Card Sako expresses sadness and sorrow over attack against a Christian shop keeper in Al-Amarah
The home of the owner of a shop selling alcohol in the central-eastern Iraqi city is the target of homemade bombs thrown from a motorbike. No was killed or wounded; only material damage was reported. The Church is not in favour of selling alcohol, but this is a personal matter and the illegal trade would be far worse.
Baghdad (AsiaNews) – On Sunday, the home of a Christian shop keeper who sold alcohol was targeted in an attack. The incident took place in al-Amarah, a city in central-eastern Iraq on the Tigris River, capital of Maysan governorate.
Reacting to the event, the Chaldean primate, Card Louis Raphael Sako, said he was full of “sadness and sorrow” at the news.
In a note posted on the Chaldean patriarchate's website, the prelate condemned the "attack on the house" of a “member of our Church” involving “two explosive devices".
Fortunately, no one was killed or wounded, but the act “sparked terror in the family and the Christian community" because it brought back memories of past violence.
Police sources said that a homemade device was thrown from a motorbike, causing material damage to the building.
Only eight Christian families still live in the area, while the others emigrated abroad or fled to other cities in the country in search of greater security.
“The owner of the house owns a liquor store and has been the subject of many threats,” the patriarch said. “It is clear that the incident is linked to the sale of alcohol, even though he has a regular and official licence.”
“We are not in favour of selling liquor,” the primate explained, “but this this a personal matter and a source of livelihood for people.”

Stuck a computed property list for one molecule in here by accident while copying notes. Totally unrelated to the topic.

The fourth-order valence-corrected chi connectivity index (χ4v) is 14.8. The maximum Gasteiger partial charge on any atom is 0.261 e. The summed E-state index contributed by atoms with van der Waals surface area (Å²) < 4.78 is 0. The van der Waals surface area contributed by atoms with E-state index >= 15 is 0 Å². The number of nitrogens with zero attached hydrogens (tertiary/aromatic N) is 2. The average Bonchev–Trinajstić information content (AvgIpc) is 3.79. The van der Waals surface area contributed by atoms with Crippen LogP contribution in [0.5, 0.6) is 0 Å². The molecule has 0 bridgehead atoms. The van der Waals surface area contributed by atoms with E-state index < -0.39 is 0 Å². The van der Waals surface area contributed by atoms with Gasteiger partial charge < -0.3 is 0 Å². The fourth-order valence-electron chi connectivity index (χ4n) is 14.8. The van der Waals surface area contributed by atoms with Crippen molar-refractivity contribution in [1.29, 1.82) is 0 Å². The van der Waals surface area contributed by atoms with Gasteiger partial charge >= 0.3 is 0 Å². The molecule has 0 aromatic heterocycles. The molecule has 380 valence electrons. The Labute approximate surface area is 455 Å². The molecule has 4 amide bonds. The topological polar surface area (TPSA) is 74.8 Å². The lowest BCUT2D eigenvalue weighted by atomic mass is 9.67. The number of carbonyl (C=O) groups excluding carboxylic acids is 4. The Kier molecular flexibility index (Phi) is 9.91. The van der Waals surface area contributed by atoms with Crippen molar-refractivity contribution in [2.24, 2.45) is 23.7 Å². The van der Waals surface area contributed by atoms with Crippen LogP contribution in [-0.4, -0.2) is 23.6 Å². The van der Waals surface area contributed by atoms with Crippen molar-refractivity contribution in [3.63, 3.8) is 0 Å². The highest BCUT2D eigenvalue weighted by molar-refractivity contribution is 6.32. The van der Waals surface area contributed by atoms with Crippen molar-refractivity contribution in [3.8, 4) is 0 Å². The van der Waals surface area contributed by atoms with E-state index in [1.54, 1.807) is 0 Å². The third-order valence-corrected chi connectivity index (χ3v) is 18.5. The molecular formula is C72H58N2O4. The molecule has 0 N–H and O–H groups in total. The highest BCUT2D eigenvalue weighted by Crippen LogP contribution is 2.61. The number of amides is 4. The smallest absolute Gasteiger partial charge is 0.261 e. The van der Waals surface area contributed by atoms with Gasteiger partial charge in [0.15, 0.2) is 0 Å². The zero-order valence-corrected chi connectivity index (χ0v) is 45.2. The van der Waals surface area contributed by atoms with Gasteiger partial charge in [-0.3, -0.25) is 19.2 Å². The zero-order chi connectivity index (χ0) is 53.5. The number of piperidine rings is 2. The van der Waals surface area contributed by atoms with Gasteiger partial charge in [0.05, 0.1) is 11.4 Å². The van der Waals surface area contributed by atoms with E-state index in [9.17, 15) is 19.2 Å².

According to the primate, bootleg alcohol sales, like drugs and prostitution, would be worse, and “destroy the lives of young people.”
As the country seems to be turning more and more into a jungle, “Christians, who are peaceful, are perceived (wrongly) as a weak link”.
Because of this, “Christian assets and property are taken,” a situation that even radical Shia leader Moqtada al-Sadr has criticised.
What is more, Christians face job discrimination. When a Christian applies for a job, "he is asked for a bribe of US$ 10,000 or more to be hired.”
Christians are also excluded from top business and government positions, without representation in centres of power.
In October 2016, the Iraqi parliament approved a law cracking down on alcoholic products.
Thanks to Conservative lawmakers, the bill, which concerned municipalities, included provisions against the sale, importation and making of wines, beer and spirits.
This met with opposition among non-Muslim political leaders and civil society groups. Christian lawmakers opposed the legislation. However, soon enough, the law began to bear its perverse fruits.
In late October 2016, in Basra, a group of armed men, on motorbikes and with covered faces, opened fire on a Christian man, killing him in cold blood.
Nazar Elias had fled Qaraqosh two years earlier following the advance of the Islamic State group and had opened a grocery store in the southern Iraqi city that also sold alcohol.
In another incident in Karrada, a district of the capital Baghdad, unknown attackers blew up a shop selling alcohol.
“We Christians are bearers of a humanitarian message of love and brotherhood,” said Card Sako. “We would like to work together with our fellow citizens” to promote “human, spiritual, social and national” development to improve the future of the country “we love”.